# Phys 214. Planets and Life

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1 Phys 214. Planets and Life Dr. Cristina Buzea Department of Physics Room (Please use PHYS214 in subject) Lecture 6. The Structure and Scale of the Universe + Movie (Page 52-61, ) January 18

2 The structure and scale of the Universe Next Monday, January 21st: Quiz! Textbook Page 52-61, Structure and scale of the Universe The scale of Solar System Distances to the stars (+movie 8 min) Parallax and star luminosity The scale of a galaxy The content of the Universe (+ 8 min movies) The Big Bang Movie: Hubble 15 years of discovery (6 min) Ch. 8. Birth and death of the Universe

3 Structure and Scale of the Universe

4 Structure of the Universe Solar System, Milky Way Galaxy, Local Group, Local Supercluster The Milky Way galaxy has about 100 billion stars. The Local Group has about 40 galaxies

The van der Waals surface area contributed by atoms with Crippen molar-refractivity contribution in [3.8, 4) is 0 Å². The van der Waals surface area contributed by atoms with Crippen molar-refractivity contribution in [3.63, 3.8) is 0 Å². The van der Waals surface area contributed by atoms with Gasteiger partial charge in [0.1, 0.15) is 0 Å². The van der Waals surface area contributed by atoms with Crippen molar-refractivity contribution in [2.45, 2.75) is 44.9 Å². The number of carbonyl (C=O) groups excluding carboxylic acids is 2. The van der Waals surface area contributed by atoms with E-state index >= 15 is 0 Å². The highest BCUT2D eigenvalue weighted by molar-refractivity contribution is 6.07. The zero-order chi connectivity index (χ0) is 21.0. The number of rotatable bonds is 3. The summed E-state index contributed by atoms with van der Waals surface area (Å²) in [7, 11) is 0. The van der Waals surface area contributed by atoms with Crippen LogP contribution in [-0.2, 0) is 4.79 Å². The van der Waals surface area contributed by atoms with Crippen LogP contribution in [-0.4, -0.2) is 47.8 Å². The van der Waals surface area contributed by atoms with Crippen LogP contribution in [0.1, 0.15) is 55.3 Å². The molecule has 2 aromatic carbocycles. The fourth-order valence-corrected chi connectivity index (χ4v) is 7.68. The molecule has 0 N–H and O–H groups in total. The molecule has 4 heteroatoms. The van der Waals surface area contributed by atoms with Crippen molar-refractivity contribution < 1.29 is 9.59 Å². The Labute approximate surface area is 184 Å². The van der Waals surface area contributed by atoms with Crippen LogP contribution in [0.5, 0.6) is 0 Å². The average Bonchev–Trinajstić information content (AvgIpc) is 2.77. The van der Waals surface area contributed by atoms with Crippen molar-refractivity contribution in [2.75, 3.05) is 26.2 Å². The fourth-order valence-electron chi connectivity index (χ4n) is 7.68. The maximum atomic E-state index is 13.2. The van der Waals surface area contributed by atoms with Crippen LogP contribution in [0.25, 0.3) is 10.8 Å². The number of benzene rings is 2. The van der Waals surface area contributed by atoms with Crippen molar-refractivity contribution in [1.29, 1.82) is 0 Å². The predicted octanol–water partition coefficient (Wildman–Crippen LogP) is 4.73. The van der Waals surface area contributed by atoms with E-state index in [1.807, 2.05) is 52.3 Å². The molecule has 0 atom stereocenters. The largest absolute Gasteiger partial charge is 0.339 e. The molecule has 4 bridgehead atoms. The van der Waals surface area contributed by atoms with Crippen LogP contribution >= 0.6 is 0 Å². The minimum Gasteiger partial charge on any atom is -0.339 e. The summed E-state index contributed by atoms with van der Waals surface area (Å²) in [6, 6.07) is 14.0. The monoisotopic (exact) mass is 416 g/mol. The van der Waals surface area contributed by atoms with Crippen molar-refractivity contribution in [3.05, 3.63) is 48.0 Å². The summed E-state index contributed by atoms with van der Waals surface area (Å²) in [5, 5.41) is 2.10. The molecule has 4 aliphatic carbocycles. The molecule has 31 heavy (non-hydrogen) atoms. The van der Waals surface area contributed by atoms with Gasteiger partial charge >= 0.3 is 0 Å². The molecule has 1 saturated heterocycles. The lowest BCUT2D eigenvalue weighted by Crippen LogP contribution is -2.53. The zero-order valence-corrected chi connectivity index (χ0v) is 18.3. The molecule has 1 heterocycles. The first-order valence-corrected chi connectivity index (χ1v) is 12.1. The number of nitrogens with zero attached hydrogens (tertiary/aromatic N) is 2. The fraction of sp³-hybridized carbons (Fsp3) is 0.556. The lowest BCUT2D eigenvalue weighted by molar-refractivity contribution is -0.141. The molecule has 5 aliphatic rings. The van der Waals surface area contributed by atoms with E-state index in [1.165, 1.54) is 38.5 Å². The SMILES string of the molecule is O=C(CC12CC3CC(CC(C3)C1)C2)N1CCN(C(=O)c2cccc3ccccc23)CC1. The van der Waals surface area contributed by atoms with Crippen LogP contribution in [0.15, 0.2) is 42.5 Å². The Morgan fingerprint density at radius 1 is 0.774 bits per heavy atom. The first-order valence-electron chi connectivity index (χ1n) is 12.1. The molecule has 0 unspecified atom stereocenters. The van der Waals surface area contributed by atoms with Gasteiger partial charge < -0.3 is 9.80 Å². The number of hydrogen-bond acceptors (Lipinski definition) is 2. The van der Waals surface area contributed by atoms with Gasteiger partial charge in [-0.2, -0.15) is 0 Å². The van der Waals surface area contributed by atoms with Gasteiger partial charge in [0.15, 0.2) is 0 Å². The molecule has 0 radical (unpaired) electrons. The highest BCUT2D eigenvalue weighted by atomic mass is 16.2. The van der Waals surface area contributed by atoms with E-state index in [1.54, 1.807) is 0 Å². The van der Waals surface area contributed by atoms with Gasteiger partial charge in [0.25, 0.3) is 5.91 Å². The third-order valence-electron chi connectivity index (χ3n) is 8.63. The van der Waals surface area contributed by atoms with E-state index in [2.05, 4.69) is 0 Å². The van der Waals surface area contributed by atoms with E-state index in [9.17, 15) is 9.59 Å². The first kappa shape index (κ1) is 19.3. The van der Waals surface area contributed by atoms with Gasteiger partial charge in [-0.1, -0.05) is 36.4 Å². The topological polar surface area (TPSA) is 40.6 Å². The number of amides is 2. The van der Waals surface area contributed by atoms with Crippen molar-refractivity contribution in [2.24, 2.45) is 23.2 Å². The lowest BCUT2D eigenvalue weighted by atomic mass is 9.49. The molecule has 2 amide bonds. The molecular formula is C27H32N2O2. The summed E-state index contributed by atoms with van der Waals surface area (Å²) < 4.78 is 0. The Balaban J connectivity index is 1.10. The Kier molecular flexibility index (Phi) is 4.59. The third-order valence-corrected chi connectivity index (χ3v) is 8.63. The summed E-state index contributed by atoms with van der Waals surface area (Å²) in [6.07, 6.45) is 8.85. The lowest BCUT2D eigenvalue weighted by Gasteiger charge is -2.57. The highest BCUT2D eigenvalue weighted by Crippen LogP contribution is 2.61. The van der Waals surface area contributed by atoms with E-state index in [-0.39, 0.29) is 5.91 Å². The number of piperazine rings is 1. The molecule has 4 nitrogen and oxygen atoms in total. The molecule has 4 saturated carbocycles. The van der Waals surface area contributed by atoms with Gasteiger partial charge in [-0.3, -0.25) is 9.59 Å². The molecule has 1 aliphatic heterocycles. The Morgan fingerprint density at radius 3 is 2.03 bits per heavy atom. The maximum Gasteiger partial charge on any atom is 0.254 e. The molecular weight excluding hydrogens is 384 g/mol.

5 The Scale of the Solar System Understanding the scale of the Universe is crucial for the study of life in the Universe, because it tells us of great challenges that confront us as we search for life on other worlds. Jupiter radius 69,910 km; Earth 6,371 km; Sun 695,500 km

6 The Scale of the Solar System Distances from Sun to: Earth = 1 AU = 150,000,000,000 m = 1.5 x m = = 150 million km Jupiter = 5.2 AU Neptune =30 AU Eris (Xena) = 97 AU Sedna = 525 AU Oort cloud = 50,000 AU!